In the design of monolithic ICs we routinely exploit the ability to accurately match internal components. Input transistors of op amps, for example, are accurately matched to provide low offset voltage. If we had to make our own op amps with discrete transistors we would have offset voltages of 30mV or more. This ability to accurately match components includes on-chip resistors.
Integrated difference amplifiers make use of precise on-chip resistor matching and laser trimming. The excellent common-mode rejection of these integrated devices relies on the accurate matching and temperature tracking of a carefully designed integrated circuit. Figure 1 shows a common use of a difference amplifier such as the INA133, measuring the voltage across a low resistance shunt to monitor current in a load. To reject the 10V common-mode voltage, Vs, the two input terminal gains must be precisely equal but opposite polarity.
In figure 1, I’ve assumed a perfect op amp but the input resistors are skewed by ±3Ω each, a ±0.012% mismatch in their nominal 25kΩ value. This very small error in resistors creates a 1.2mV error for the 10V common-mode voltage. With zero voltage across the shunt resistor the offset due to the 10V common-mode voltage is 1.2mV. This would be acceptable in most applications, a 2.4% offset error for a commonly used 50mV full-scale shunt voltage. But check out the error if you made your own difference amp with common 1% or even 0.1% resistors:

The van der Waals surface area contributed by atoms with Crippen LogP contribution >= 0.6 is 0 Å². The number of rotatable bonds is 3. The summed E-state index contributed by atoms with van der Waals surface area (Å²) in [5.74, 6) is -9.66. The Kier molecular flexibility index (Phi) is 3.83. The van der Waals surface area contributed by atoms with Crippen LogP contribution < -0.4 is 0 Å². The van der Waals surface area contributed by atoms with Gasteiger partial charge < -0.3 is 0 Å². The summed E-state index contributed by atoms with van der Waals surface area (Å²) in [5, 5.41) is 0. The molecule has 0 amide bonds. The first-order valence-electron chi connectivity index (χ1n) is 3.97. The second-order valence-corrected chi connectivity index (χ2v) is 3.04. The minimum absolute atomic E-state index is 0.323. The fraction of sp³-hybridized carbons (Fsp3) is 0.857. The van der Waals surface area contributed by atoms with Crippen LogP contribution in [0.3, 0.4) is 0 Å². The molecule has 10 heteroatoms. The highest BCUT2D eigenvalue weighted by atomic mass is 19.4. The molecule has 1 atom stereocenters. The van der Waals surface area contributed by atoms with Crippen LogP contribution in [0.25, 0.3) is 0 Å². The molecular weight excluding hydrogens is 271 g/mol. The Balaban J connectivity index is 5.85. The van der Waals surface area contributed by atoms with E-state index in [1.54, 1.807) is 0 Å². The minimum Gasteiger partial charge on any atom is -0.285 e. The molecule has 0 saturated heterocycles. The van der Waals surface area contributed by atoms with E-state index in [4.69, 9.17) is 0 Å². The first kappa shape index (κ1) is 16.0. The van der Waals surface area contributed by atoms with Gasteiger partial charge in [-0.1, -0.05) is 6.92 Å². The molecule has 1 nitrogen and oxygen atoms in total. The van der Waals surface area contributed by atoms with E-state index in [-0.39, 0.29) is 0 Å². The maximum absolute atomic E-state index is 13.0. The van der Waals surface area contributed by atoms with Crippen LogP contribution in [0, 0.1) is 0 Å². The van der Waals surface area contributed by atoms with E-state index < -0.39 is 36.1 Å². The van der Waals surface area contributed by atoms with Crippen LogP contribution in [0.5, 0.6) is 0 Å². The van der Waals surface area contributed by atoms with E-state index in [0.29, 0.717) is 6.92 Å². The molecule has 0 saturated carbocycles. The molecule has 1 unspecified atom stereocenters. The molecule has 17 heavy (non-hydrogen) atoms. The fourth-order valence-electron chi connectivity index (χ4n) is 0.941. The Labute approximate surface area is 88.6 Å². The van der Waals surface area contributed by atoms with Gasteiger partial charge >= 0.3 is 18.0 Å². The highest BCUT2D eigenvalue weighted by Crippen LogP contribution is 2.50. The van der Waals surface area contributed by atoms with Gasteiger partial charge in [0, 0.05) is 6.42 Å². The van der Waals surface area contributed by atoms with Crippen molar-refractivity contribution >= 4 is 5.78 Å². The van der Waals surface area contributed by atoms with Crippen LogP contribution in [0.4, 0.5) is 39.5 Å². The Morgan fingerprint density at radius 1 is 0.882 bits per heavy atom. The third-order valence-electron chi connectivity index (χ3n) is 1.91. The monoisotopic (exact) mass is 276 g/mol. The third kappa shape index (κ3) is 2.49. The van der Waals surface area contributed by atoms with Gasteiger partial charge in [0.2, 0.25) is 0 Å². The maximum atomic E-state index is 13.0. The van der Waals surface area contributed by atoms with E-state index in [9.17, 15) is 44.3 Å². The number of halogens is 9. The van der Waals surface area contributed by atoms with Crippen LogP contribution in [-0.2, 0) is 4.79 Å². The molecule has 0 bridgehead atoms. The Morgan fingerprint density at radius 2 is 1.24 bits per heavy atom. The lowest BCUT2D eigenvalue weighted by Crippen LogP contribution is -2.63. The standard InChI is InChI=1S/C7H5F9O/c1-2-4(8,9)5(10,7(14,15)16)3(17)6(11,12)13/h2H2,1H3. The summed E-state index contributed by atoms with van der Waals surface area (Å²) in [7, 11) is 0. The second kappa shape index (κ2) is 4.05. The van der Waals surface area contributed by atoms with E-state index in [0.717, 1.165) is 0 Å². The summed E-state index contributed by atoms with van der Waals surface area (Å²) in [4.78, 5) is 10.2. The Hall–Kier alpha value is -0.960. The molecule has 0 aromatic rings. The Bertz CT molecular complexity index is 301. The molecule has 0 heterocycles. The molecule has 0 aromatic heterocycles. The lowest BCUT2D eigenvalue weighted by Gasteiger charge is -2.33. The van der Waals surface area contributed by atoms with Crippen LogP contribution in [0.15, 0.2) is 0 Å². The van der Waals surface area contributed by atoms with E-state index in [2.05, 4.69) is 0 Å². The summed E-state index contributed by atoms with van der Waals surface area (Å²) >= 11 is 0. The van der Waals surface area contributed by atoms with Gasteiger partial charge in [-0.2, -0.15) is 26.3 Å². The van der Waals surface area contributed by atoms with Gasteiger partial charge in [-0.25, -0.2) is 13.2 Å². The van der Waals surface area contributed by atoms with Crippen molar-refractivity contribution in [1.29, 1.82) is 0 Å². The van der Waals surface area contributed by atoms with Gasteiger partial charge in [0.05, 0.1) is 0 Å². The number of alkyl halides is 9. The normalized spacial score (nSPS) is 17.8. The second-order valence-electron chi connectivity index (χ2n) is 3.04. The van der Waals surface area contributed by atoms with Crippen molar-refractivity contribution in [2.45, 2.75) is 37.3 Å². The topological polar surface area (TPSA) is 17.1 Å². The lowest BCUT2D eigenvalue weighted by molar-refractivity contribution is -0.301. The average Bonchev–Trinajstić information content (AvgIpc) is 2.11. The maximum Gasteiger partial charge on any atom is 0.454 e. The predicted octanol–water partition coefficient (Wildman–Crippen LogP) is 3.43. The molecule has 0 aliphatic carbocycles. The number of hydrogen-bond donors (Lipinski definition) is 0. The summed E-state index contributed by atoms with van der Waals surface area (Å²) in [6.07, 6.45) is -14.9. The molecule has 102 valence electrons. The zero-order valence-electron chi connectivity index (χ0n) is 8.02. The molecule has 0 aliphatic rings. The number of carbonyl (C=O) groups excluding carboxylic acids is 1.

As with figure 1, this table assumes that two of the four resistors are skewed in opposite directions to their maximum tolerance, a reasonable estimate of the possible error. If all four resistors were skewed to worst case, these errors would double but that is an unlikely case.
This example also points out the importance of keeping source impedance low and matched with these difference amps. An additional ±3Ω due to mismatched source impedance might produce unacceptable error.
It’s worth noting that the internal resistors in the INA133 are not accurate to an absolute value. The 25kΩ values are only ±15% accurate, or so. It’s the ratios, R1/R2 and R3/R4, that are crucial in creating the same (but opposite polarity) gain at the resistor inputs. These ratios are accurately matched, temperature tracking and laser trimmed. The same issues apply to the internal difference amplifier that serves as the output stage of most instrumentation amplifiers.
Now, after pointing out the value of these integrated matched internal resistors, I’ll reverse the message. Next week, I’ll suggest a situation where common 1% resistors and good op amp make a perfectly adequate difference amp. Can you guess where I’m going?
Thanks for reading and comments welcome,
p.s. Good geek fun… http://www.evilmadscientist.com/article.php/bristlebot. Yes, I made one.
Hi Bruce Trump I am a student from China and it's my honor to read your blog in my spare time ,I don't know how to calculate a 1.2mV error for the 10V common-mode voltage in this example.
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